For some, like OperAmericano the payments are larger than what TikTok is giving in the TikTok Creator Fund. “I remember the day that I got the message from Snapchat telling me how much I had made on my [Spotlight] videos, and I opened my TikTok [account] and was like wow I made $4 today,” OperAmericano says. “It was kind of crazy how different that number is.”
Smith Bruneteau says that her creator council regularly meets with social media executives, including Francis Roberts, Snapchat’s senior talent manager who joined the company from YouTube last year. Snapchat is working with creators more closely to give them tips on how to find success as part of ongoing programs it has in place, like the Snap Creator Summer.
Snapchat declined to comment for this story, but did confirm that it would continue paying creators from the $1 million fund daily.
Kendra Dandy, who goes by “theeboufant” on social media, is another Snapchat creator who has jumped on Spotlight. Since November she has built a 5,000-follower community on Snapchat, and it’s given her a platform for her artwork.
Later this month, Smith Bruneteau says creators will convene on Clubhouse, another rising app for communicating in groups, to discuss what works and what doesn’t in Spotlight, and she expected Roberts to attend.
Last week, Snapchat promoted Ben Schwerin to senior vice president of content and partnerships in a move meant to partly position the company to compete with TikTok, The Information reported.
Brands go public
Then there are Brand Profiles, which are doing for brands what Spotlight seems to have done for creators, bringing them back into the fold. Too Faced Cosmetics, for instance, had been mostly stagnant on Snapchat, letting its accounts linger for years. “There was really no public place that you could go see, you could really just go see a story that existed for 24 hours, and that was all that a user could see of your brand,” says Taylor LaMott, director of social media and influencer relations at Too Faced. “What’s really cool about Brand Profiles is that it can house lots of permanent content.”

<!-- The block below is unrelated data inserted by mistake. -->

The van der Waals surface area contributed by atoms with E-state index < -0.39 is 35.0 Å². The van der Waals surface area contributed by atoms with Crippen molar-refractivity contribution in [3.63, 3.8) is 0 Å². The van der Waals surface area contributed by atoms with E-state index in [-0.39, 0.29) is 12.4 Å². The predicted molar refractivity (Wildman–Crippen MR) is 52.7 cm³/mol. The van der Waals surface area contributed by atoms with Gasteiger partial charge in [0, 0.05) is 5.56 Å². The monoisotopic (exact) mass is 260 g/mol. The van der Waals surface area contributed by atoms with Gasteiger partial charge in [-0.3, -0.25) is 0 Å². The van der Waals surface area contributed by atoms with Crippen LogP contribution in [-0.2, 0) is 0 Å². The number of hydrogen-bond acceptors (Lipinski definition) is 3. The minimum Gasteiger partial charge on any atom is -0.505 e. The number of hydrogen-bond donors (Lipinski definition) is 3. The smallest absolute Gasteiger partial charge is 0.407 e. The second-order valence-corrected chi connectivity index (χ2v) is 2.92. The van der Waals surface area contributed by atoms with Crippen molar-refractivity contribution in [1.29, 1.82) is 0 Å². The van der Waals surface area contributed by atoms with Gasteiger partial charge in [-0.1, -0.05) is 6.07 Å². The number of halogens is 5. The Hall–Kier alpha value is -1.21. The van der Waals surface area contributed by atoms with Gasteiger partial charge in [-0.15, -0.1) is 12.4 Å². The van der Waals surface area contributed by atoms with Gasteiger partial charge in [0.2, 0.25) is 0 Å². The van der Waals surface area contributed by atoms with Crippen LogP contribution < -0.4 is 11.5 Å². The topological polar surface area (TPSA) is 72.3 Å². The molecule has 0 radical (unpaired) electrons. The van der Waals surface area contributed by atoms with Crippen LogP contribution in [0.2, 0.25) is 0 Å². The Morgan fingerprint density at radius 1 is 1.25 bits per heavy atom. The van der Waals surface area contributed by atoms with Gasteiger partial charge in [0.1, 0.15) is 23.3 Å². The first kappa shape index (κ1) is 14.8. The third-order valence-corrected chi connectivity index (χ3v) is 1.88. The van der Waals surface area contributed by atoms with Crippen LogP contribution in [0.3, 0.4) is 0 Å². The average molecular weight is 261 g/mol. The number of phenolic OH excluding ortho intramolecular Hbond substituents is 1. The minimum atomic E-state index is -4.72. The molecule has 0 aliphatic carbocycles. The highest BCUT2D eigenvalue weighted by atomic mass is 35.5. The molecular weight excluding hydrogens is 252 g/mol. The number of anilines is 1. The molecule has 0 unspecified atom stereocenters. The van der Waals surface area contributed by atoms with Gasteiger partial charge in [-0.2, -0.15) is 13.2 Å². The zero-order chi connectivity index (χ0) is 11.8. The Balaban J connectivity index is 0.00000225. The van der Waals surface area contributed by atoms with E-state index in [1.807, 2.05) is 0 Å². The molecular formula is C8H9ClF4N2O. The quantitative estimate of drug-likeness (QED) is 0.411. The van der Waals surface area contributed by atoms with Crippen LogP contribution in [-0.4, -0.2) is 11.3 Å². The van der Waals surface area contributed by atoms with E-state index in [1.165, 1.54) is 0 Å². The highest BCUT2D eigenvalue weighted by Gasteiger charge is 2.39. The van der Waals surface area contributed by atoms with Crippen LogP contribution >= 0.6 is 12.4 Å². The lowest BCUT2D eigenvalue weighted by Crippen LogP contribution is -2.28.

Brands are posting videos to the profiles and Lenses. “People can go and look at our Lenses, try on our product,” LaMott says. “They’re even able to scan some of our products in-store or online, and then through Snapchat, that will pop up a Lens where they can then try on a look online.”
These are the hooks that Snapchat is using to snag advertisers. Sites like Facebook and Amazon showed that when brands can build stores and pages on a platform, it incentivizes them to promote on the platforms. “This is the first time ever that an advertiser has the ability to really build their brand within the Snapchat interface,” says Steph Garofoli, VP of partnerships at VidMob, the creative intelligence platform.
Snapchat has been quiet about how it plans to evolve Spotlight and Brand Profiles. Advertisers expect that Spotlight would be a prime location for ads they could share into the feed but, so far, Spotlight is reserved for approved creators, which does not include advertisers. Also, there are natural tie-ins brands could pursue with the stars that could come out of Spotlight, the same way they have latched on to YouTube, Instagram and TikTok creators. It will be key for Snapchat to devise a mechanism to keep the money flowing into Spotlight, since $1 million a day seems like a steep cost to bear on its own.
For now, Snapchat is taking a familiar approach, letting Spotlight become a habit among users, and hopefully keeping them focused inside its walls.
“The push on user-generated video is very much in-sync with Snapchat trying to make a move on TikTok,” Garofoli says. “I think that one of the things that makes TikTok sort of highly consumable is the algorithm, you can easily be on TikTok for 30 minutes and then be on there for three hours, and it’s because the videos are just so consumable, and highly entertaining, and that is what Snapchat has set out to do.”